Archive for Language

Glaswegian interpreter required…

The idea is to help folk whose ‘business English’ isn’t up to managing the local accent. BBC Scotland has the details.

Richard is not thinking of applying, he assures me. At least I think that’s what he said….

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More subtitles

A couple more gems from the Beeb this weekend. BBC News channel, reporting from Africa, referred to a region where “the cheese hold sway”. The big ones, presumably. And on Match of the Day, a commentator querying a possible offside was reported as asking “Is it his fiancée?”. WAGS rule.

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Saturday subtitles

Sophie Grigson on Saturday Kitchen announces that she is cooking ‘airport shop on creamed leeks’. Heston, eat your heart out.

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What a numpty

The Mail on Sunday reports on the embarrassing time Harriet Harman and Labour General Secretary Ray Collins had at the Scottish Labour Conference.

Apparently, after several vain attempts by Ms Harman to make head or tail of what one of the Glaswegian delegates was saying, Mr Collins asked a Scottish party official to join them on the platform, ‘to translate’. Unsurprisingly this went down badly.

This episode tells you so much about the careless arrogance of the Labour leadership. They could have spent some time listening to their colleagues and tuning in to the local accents. It’s not as if they are short of Scots in leading roles in the party. Or they could have approached the situation with humility and booked a local chair from the start. After all, having the chair repeat questions so the whole audience can hear is good practice. And having Scottish accents in Scotland should not be a surprise. Instead, Labour preferred to act out the worst arrogant stereotype of the English abroad, snapping their fingers for some flunky to ‘translate’.

As the English partner of a Glaswegian, when I’m visiting Scotland I see it as my role to make the effort, to tune in, concentrate, listen and learn. And thanks to Richard I’ve acquired some useful vocabulary to describe Mr Collins. Of which the most polite is numpty.

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Proverbial origins

I blogged before about the proverb ‘the grass is always greener’.

Since then I’ve come across this article in the Electronic Journal of International Proverb Studies (no, me neither).

Apparently the Oxford Dictionary of English Proverbs traces this to a 1545 proverb, “The corne in an other mans ground semeth euer more fertyll and plentifull then doth oure owne”, itself based on the snappier Latin proverb “Fertilior seges est alieno semper in arvo”.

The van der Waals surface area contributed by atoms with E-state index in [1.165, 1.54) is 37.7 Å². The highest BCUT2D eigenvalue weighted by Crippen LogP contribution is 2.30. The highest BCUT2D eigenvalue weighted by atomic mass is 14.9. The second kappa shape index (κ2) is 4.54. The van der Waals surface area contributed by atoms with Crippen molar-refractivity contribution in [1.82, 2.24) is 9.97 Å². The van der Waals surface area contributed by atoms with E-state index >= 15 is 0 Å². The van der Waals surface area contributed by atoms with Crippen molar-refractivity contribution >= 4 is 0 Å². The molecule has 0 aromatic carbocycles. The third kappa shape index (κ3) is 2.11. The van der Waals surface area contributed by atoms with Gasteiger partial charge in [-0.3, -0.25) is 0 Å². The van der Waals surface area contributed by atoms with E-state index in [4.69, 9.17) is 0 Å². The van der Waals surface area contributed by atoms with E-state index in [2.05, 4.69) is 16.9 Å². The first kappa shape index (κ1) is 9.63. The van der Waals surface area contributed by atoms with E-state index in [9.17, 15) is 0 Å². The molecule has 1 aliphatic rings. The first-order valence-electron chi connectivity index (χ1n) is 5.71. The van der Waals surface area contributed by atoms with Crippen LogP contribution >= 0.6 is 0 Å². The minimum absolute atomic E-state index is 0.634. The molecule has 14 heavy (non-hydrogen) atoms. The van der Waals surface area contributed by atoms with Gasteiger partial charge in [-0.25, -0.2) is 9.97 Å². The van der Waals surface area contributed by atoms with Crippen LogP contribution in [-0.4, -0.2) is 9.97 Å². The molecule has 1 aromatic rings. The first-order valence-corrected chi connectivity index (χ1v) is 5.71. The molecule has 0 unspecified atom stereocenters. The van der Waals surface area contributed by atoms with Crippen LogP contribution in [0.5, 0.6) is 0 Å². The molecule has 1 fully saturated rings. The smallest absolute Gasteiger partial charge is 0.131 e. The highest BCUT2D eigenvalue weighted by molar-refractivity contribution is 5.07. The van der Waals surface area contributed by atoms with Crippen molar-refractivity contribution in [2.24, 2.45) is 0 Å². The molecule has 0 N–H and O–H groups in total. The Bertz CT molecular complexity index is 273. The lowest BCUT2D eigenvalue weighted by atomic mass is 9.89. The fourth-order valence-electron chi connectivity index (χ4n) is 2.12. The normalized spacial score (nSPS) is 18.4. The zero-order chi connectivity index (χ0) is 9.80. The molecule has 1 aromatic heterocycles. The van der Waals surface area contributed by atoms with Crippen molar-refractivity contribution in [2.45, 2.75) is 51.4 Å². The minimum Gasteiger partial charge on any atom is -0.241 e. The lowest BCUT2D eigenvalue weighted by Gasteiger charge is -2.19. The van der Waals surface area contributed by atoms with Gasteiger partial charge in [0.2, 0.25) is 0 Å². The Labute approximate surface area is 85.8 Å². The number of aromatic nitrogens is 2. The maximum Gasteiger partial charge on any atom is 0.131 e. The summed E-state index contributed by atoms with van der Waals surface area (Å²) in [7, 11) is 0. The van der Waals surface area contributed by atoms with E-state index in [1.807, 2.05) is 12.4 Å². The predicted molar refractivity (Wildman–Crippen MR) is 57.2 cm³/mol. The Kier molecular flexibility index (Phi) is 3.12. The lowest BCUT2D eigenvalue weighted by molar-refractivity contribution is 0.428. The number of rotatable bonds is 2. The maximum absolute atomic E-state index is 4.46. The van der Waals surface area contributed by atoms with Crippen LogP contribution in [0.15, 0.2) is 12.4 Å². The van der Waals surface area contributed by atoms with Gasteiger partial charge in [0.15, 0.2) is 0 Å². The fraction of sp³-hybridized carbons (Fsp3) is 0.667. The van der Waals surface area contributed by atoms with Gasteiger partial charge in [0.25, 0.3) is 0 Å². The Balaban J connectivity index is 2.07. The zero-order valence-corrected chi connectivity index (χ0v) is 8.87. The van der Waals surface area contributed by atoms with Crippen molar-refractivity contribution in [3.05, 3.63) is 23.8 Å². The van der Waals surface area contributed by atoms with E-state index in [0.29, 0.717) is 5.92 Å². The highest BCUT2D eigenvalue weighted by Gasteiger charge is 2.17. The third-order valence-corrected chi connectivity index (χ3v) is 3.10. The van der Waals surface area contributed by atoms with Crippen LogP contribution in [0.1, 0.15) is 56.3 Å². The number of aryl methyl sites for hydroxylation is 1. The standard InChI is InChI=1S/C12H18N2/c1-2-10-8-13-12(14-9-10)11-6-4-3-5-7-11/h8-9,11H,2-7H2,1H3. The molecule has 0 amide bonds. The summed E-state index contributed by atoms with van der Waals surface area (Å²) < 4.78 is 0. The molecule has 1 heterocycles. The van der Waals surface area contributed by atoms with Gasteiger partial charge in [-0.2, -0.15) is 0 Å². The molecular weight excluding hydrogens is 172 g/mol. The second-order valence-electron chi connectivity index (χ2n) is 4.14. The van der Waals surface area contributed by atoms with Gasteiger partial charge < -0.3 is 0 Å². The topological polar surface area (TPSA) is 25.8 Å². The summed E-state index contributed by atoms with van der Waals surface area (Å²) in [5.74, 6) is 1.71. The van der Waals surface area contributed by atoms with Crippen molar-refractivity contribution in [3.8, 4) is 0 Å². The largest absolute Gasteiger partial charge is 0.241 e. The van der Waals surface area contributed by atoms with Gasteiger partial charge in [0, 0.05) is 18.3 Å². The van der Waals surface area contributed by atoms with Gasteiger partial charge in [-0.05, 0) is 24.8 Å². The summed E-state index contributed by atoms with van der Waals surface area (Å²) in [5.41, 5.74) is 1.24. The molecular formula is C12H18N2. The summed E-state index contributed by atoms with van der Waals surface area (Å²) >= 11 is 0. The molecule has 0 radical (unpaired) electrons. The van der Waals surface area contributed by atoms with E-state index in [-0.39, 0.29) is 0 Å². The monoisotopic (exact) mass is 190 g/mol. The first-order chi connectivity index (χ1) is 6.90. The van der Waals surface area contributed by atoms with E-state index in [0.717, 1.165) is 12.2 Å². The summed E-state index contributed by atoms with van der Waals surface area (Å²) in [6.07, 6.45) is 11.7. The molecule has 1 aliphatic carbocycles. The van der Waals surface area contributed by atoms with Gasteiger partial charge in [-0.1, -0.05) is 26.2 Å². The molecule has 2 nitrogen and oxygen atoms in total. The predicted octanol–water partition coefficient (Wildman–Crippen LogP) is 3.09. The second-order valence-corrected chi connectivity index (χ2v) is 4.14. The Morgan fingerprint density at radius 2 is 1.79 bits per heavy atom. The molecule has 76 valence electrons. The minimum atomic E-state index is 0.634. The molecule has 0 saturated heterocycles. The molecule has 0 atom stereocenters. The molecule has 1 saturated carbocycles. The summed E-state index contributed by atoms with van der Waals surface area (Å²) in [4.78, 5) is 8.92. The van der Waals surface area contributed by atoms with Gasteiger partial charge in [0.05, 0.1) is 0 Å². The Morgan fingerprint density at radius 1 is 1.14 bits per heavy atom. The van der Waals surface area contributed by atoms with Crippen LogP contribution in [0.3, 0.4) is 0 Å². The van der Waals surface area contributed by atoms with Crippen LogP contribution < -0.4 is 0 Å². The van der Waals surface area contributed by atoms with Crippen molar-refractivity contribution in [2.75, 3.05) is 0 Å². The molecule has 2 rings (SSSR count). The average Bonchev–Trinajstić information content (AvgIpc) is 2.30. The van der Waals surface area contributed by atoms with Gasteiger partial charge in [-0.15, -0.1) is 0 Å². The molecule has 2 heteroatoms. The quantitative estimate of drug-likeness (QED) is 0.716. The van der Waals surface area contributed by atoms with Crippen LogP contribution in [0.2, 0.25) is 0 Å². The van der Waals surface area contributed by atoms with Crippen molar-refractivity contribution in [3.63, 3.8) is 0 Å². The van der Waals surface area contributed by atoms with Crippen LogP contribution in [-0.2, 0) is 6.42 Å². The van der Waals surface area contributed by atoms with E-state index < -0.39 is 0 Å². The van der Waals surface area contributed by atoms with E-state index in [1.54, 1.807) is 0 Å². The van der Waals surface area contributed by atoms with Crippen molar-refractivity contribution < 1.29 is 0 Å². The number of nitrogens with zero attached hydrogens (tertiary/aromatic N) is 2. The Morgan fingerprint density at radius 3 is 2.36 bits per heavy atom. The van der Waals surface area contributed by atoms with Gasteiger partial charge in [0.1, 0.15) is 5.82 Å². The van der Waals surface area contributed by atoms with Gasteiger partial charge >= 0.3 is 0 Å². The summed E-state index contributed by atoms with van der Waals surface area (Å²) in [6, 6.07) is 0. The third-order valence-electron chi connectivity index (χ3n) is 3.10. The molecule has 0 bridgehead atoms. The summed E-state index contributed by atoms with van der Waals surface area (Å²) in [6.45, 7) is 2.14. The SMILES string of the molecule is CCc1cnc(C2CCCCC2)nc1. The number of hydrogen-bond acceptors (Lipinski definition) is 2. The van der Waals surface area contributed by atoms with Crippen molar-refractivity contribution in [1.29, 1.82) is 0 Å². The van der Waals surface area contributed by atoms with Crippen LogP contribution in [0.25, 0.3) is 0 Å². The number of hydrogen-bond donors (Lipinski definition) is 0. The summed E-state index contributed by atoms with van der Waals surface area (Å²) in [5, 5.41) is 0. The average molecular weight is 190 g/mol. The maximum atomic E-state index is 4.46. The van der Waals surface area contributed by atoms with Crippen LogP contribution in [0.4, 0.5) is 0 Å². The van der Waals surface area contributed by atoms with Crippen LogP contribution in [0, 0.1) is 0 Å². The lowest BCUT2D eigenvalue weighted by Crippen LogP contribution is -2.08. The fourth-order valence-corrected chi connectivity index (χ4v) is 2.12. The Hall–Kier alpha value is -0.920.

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Counterpoint on R4

I had lunch with Paul Gambacini today.

Well, kind of. I was eating lunch. He was on BBC R4, compering the first in the new season of Counterpoint the classical-ish music quiz.

One of the questions was: Who composed the Fantasia on Welsh Nursery Tunes (the answer BTW was Grace Williams. No, me neither).

Now I may not have heard of that work before (my O level Music is a bit dusty) but I thought I’d heard the word ‘Fantasia’. And if you’re still reading this, by now you will have heard the word twice in your head: how do you say it?

I’ve always assumed it was fantayzia; but Paul Gambaccini called it fantasseea.

Anyway, I enjoyed the music – everything from Purcell to Puffing Billy via Wagner. Cue Paul G quoting Woody Allen: “I can’t listen to that much Wagner. I start getting the urge to conquer Poland.”

I enjoyed the quiz but did feel a pang for the poor bloke who got the question “Who played Sky Masterson in the film of Guys and Dolls?” and could remember everything about Marlon Brando – at length – except his name.

Talking of names, I can’t think of a more perfect title for a music quiz than Counterpoint. It’ll be another fantassee lunch date with Paul G next week.

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Death of handwriting?

There was an interesting article by Melanie McDonagh in last week’s Telegraph.

Her piece prompts some typical Telegraph reader comments, such as “Everyone should learn the basics first, reading, writing and arithmetic, te [sic] old fashioned way.”

She argues that we are in the keyboard age and that therefore the art of handwriting is dying out.
The former is indisuptable: but I’m not sure about the latter. There will always be somethings people need to write, if only their signature on cards, whether of the greetings or credit variety.

Arguably, the less often we write things, the better our handwriting could be. Writing ‘Happy Birthday’ gets my best efforts. It’s the pages of longhand notes from meetings where my script becomes a scrawl.

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